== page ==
Building values, breaking records |

Building values, breaking records

A potent mix of real estate appreciation and new construction has landed Placer County among the state’s top counties for increases in assessed property value.

The county added $7.4 billion of real estate value in the last year, according to the county assessor. An increase like this has never been seen before in Placer County, Assessor Bruce Dear said.

“It’s an all-time record in terms of the dollar amount increase,” said Dear. “And in modern times it’s a record percentage-wise.”

Dear announced the 16.5 percent growth on the assessment rolls on Friday. The jump nudged the total assessment amount to $52.3 billion for the county. The figure includes all taxable property, including real estate, aircraft and boats.

“I am going to be amazed if that does not lead the state in terms of percentage,” said Dear, who noted that since other assessments have only recently been completed, or are ongoing, he has not stacked up the county’s increase against other counties.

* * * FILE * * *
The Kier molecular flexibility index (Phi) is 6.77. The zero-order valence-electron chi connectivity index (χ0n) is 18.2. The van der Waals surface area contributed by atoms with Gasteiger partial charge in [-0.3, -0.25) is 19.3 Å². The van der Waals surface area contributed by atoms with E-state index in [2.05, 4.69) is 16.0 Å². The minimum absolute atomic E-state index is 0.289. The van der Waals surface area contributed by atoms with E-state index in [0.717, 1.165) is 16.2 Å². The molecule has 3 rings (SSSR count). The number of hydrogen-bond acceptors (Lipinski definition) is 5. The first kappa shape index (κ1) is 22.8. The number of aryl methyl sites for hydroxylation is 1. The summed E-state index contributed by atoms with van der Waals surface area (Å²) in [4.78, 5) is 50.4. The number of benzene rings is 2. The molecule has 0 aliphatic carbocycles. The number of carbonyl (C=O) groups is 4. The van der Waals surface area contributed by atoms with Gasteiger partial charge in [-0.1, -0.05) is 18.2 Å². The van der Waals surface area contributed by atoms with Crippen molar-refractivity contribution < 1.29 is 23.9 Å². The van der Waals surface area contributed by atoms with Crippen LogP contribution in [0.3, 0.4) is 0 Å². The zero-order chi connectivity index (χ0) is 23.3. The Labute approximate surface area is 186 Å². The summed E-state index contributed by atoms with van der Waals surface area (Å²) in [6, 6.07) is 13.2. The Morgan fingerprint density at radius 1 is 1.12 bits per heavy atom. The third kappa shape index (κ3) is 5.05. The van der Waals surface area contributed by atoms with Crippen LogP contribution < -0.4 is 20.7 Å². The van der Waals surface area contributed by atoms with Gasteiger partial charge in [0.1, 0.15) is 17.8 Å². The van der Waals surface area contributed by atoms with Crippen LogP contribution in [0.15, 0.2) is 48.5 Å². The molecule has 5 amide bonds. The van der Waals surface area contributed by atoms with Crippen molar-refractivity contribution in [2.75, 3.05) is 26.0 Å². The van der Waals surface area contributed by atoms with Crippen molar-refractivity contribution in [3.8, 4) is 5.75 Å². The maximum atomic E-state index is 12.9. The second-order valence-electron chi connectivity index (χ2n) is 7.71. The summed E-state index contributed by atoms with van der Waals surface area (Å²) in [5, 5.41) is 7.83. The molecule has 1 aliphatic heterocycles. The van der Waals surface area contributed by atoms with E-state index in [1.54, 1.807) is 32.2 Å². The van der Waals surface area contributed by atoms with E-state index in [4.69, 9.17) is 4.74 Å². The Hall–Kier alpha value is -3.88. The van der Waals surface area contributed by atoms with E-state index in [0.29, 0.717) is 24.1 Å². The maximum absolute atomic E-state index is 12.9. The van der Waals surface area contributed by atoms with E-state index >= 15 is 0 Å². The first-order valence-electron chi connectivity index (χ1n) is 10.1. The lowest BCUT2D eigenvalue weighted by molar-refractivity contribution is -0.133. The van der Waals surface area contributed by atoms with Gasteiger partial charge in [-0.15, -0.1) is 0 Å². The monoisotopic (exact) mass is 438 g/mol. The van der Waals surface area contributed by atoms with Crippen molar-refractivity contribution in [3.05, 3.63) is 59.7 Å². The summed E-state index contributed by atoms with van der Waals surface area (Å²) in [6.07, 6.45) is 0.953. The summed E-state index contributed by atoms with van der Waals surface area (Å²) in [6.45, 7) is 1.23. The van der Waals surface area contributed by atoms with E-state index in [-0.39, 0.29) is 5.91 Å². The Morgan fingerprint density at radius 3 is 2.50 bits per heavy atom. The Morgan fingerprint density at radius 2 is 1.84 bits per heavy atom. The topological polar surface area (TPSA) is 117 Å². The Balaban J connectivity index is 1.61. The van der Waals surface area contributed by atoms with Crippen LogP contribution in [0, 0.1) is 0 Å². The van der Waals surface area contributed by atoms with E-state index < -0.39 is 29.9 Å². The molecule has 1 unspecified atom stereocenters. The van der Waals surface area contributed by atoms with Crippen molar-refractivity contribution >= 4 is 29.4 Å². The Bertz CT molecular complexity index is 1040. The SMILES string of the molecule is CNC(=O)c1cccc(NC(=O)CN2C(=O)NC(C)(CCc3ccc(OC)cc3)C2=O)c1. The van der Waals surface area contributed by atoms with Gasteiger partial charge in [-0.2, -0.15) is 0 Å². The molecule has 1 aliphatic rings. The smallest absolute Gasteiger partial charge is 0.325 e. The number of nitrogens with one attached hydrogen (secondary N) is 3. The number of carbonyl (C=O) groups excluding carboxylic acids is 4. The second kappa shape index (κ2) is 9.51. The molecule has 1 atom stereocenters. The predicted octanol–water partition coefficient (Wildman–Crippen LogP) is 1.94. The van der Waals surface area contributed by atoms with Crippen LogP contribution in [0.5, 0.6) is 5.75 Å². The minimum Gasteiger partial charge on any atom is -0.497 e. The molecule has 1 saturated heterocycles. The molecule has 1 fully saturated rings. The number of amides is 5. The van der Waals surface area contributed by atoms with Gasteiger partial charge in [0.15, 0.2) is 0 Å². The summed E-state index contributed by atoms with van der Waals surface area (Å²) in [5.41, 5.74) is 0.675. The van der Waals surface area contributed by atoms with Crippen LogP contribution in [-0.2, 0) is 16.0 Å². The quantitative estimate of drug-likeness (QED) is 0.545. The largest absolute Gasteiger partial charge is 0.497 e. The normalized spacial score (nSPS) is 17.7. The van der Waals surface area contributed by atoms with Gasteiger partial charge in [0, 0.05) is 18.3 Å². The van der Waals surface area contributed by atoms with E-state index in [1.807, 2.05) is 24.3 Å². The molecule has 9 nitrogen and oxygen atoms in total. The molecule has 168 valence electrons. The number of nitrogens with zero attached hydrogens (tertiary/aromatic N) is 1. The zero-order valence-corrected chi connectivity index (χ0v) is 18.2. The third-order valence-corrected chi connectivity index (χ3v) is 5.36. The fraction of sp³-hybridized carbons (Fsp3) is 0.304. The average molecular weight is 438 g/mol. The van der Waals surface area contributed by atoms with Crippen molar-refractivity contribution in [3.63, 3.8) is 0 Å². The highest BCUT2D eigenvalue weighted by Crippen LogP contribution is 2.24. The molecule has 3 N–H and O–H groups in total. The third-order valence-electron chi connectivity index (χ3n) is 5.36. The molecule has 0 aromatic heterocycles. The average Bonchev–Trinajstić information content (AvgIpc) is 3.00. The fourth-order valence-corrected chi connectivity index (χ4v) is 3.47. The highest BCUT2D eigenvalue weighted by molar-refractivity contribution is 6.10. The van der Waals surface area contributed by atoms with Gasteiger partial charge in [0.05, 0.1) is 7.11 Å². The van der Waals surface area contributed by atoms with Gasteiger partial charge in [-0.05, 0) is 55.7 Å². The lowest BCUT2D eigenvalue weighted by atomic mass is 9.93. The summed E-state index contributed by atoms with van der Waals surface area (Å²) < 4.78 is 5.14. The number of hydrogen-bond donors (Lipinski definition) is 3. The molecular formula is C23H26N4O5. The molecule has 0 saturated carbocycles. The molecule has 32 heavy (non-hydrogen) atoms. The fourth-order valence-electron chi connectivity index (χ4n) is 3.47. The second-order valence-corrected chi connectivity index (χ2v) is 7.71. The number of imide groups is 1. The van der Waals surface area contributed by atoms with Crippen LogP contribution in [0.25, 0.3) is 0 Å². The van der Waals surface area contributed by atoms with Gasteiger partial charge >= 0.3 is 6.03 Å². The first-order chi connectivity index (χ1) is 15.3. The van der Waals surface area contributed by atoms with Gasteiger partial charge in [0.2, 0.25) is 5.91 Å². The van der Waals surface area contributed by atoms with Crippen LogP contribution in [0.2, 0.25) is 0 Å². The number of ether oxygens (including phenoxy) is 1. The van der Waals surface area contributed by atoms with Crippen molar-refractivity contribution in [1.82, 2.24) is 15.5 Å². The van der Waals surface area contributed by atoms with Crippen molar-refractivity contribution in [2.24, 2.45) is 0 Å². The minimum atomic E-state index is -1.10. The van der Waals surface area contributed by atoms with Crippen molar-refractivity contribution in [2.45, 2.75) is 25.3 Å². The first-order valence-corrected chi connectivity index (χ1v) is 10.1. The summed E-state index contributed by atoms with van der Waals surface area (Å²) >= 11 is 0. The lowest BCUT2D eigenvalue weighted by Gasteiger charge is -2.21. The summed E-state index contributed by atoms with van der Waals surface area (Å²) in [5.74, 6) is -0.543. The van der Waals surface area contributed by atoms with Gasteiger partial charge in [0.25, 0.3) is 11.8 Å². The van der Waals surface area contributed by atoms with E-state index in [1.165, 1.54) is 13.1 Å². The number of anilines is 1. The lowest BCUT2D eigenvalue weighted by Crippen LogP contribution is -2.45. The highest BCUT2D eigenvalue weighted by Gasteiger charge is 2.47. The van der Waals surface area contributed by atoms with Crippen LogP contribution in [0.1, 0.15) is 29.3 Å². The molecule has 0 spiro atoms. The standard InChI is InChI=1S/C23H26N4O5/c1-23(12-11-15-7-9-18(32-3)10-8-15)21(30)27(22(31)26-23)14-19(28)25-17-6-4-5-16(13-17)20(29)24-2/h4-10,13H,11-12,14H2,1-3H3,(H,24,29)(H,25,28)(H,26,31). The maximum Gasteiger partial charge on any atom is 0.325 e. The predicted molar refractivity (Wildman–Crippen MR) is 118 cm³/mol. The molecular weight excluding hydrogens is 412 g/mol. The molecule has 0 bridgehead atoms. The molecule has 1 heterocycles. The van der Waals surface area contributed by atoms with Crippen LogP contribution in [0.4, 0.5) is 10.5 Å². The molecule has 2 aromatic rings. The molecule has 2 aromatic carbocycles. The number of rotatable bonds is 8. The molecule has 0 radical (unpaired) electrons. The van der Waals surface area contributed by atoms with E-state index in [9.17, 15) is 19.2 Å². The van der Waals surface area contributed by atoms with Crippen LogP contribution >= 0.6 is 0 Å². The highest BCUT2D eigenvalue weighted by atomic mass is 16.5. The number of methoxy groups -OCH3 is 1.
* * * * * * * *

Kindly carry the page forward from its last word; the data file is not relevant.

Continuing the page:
But the all-time record this year follows several years where Placer County has faired well when compared with counties across the state.

“In the last six or seven years, most of those years we’ve led or been second or third in the state in increased value,” said Dear. “We’ve been extremely busy.”

It is the seventh consecutive year that the county’s property tax assessments have increased by double digit percentages.

The unincorporated areas of Placer County, which include the North Shore of Tahoe and the Martis Valley, were up 13.9 percent in value from last year.

Dear said the luxury homes and resort development in the Martis Valley are expected to boost real estate valuation in Placer County in the years to come.

These increases mean more tax revenue for the county, which relies on the income to fund education, criminal justice, health services and other county programs.

But Dear foresees a slackening of the assessment roll increases next year, due to a slowdown in construction this year and rising interest rates.

“So far what we’ve seen is the number of recordings is down and the listing periods for re-sale are longer,” Dear said.

Placer County was led in real estate growth by the City of Lincoln, which recorded an astronomical 36 percent increase in assessed property value.

Notices that show a property’s assessed value will be sent out to business owners and some property owners over the next two weeks, based on certain changes of status that might affect their real estate.

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